Wednesday, January 28, 2009
The Stimulus Pie
“This is a screwed up, month-late Christmas tree with a bunch of thrift store ornaments.” – DC Duck
Apparently, not everyone is happy with the stimulus package. Marcus has commented on the question of unity surrounding the Obama team’s approach to the stimulus and posed two good questions: how does 44 deal with Congressional Republicans now that they’ve refused the offer, and what should the stimulus look like?
To tackle the first question, the unity approach marks a welcome change from the zero-sum game where the party in power gets its way and the opposition is frozen out until eight years later, when all policies are instantly reversed, and the only way to prevent extremes is to bog the nation down by electing an executive and legislature of different parties. Of all the childish things it is time to put aside, this one in particular should pass into its mortal maturity un-mourned.
Unfortunately, Congressional Republicans don’t seem to see it that way, and unity, by definition, requires consent by more than one actor, alas. What to do with the recalcitrant Republicans?
Imagine the stimulus package as a pie. The pie is made up of dollars and of political capital, and 44 offered the Republicans an approximate 40% of it (one-third of its money in tax cuts, some cosmetic victories by cutting out the provisions for contraception) – less than half of the pie, and certainly a great deal less than what they would have wanted, but nonetheless much more than a minority party, recently destroyed in a general election, would have any right to expect.
The Republicans refused. The problem they face is that 44 and the Democratic Congress have only to retain Democratic support and win over two Republican Senators to get a cloture-proof majority in the Senate and pass whatever stimulus pie they choose – not a hard job considering that all Obama has to do is convince two Republican Senators not to be the people who stopped the stimulus pie. If that isn’t leverage enough, he’s giving away cash like it’s going out of style, and it’s hard to believe there aren’t two Republican Senators who’d like a bridge constructed or a bus-fleet built in their state.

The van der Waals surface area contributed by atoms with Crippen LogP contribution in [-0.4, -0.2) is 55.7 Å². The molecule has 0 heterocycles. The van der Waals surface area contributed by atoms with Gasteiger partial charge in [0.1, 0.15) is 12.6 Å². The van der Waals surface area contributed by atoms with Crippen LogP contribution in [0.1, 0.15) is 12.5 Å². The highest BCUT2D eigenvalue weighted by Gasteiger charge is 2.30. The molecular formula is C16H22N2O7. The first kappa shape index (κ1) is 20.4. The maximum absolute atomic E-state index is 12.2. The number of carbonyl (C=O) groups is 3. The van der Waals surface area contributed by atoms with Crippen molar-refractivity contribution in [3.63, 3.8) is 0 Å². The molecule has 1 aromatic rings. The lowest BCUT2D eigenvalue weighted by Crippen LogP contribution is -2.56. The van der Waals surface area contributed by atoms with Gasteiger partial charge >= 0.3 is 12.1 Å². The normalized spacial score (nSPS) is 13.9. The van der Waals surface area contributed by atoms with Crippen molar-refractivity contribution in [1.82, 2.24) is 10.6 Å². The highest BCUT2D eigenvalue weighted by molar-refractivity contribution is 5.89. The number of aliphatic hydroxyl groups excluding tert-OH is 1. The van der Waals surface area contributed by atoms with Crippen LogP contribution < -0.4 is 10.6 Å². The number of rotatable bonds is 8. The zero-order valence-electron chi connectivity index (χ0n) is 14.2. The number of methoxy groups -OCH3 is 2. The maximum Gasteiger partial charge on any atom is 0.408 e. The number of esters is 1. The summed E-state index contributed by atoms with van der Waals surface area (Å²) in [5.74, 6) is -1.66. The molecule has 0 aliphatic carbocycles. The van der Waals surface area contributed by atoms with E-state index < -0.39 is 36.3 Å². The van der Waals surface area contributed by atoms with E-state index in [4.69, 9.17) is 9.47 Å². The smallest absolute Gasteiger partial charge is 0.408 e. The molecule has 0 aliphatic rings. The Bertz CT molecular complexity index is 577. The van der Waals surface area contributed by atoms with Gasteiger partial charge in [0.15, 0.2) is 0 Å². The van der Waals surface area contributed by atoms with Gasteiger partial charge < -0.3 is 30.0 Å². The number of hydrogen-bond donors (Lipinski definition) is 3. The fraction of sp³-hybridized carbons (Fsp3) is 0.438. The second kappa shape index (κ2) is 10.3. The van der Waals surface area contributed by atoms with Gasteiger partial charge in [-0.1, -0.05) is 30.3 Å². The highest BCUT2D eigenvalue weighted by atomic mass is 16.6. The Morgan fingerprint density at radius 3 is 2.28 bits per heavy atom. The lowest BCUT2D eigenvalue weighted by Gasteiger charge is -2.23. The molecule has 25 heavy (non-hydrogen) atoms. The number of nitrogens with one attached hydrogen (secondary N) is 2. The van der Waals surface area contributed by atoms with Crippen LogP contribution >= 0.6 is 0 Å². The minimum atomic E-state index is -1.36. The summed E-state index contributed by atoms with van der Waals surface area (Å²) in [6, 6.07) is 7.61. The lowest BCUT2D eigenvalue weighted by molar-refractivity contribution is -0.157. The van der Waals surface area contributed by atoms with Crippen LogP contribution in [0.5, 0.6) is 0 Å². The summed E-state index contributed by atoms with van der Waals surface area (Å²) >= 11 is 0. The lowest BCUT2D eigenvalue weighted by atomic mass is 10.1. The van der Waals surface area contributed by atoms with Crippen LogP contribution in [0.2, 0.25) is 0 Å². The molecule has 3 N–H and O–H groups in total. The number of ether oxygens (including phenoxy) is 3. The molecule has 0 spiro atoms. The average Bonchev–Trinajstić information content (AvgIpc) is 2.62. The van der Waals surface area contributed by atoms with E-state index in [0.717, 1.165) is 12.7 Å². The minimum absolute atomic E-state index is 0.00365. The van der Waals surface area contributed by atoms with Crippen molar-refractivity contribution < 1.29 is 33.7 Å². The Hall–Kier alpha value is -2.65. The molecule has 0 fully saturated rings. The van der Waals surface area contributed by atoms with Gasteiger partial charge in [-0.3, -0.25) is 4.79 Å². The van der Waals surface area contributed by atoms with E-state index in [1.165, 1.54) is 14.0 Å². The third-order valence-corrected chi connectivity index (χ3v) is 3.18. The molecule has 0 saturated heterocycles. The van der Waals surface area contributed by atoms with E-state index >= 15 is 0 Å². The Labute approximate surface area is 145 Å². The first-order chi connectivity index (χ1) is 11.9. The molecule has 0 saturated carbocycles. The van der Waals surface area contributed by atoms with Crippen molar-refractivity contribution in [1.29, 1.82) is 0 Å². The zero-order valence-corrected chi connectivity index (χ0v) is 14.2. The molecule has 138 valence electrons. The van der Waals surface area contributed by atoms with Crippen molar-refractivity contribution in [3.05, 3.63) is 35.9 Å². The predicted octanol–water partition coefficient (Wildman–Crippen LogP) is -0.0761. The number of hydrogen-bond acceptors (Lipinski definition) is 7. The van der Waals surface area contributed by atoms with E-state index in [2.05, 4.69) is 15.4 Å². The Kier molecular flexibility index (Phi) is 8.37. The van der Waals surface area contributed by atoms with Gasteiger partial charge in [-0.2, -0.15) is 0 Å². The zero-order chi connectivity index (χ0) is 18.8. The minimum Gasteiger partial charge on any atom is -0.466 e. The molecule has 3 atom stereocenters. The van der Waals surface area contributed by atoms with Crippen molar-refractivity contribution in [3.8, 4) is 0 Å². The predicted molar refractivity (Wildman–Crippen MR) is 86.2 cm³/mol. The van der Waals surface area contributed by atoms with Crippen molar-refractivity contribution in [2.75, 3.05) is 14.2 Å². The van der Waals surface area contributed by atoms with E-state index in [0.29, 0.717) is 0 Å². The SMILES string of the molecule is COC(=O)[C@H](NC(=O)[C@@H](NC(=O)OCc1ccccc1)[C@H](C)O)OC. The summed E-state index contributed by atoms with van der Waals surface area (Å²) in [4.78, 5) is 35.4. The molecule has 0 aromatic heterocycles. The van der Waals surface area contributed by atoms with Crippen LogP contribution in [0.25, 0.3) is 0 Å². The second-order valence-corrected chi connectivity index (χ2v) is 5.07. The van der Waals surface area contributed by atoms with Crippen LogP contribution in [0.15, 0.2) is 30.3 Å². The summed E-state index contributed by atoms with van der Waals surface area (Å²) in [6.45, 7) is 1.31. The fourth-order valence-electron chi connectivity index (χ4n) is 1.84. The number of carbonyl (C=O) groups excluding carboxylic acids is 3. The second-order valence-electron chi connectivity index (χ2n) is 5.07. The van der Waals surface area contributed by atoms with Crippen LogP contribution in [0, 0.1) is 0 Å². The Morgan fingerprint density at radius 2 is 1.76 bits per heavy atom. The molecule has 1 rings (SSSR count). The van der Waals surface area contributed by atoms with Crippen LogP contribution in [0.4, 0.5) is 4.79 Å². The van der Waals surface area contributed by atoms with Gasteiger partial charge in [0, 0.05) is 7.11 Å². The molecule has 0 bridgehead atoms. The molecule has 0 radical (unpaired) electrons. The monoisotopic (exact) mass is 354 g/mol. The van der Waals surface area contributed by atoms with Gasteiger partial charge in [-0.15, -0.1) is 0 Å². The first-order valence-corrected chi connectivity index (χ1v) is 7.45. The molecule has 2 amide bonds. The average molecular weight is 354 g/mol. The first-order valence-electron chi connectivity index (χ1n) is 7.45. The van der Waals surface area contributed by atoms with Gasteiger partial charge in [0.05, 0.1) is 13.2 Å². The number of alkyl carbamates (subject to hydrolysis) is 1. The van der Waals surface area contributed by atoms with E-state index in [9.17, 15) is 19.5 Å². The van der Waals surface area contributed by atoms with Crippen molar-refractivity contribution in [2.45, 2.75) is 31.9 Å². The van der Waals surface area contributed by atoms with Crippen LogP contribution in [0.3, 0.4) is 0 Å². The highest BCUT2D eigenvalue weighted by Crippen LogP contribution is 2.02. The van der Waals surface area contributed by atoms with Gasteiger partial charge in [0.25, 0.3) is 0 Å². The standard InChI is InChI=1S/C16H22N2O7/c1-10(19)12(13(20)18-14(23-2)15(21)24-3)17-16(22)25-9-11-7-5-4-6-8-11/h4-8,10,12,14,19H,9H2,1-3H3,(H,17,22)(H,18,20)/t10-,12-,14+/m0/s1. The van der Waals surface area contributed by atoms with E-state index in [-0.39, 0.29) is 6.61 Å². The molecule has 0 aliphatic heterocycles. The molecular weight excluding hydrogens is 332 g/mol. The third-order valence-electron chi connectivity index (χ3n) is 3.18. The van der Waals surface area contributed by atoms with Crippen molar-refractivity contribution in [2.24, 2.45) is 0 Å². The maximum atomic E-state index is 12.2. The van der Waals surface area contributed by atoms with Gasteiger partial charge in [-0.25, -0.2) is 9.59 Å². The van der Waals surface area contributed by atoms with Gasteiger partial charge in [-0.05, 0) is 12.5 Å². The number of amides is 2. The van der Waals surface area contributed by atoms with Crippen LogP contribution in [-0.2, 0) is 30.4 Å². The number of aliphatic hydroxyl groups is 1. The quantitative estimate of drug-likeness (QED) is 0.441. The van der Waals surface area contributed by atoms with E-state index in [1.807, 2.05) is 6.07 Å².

How to deal with R’s after the stimulus pie goes through is a new question. Marcus, and he’s not alone, is inclined to take a partisan line – 44 offered the R’s a chance at unity, they declined, so they get to be a beaten-up minority for the next few years. My own view on this is that 44 must stick with his unity approach – for the next pie, he must go back and offer them 40% again. If they take it, so much the better. If not, 44 and the Dems simply take more for themselves, the point being that negotiations don’t start with the Republicans demanding more and compromising at 40% - the deal starts at 40% and only gets worse for them. The next pie, 40% again, and so on.
This changes the game from a piece of public ritual drama where two sides are seen demanding 100% their way and then reaching the inevitable compromise, to one of real collaboration – the majority gets 60%, the minority gets 40%, and we move on to the next issue. The downside is that the ruling party, which could probably get a much bigger piece of the pie, has to give up a bit of its share in the name of unity government. The upside is that there’s a real chance that some lasting policy might come out of such a system.
Of course, Republicans could continue to not play, refusing their 40% on a regular basis. The downside is that this sinks any hope of unity. The political upside is that the Republican leadership has to return, time and again, to the rank-and-file and explain why they turned down a fair deal in favor of a worse one, and the rank-and-file must go back to voters and explain same.
Of course, the question of how much of the pie Republicans should get is only one part of the problem. Perhaps a more serious one is whether or not the pie is big enough. For a man who claims to like pie so much, the President has made this one perilously small. More on that to come.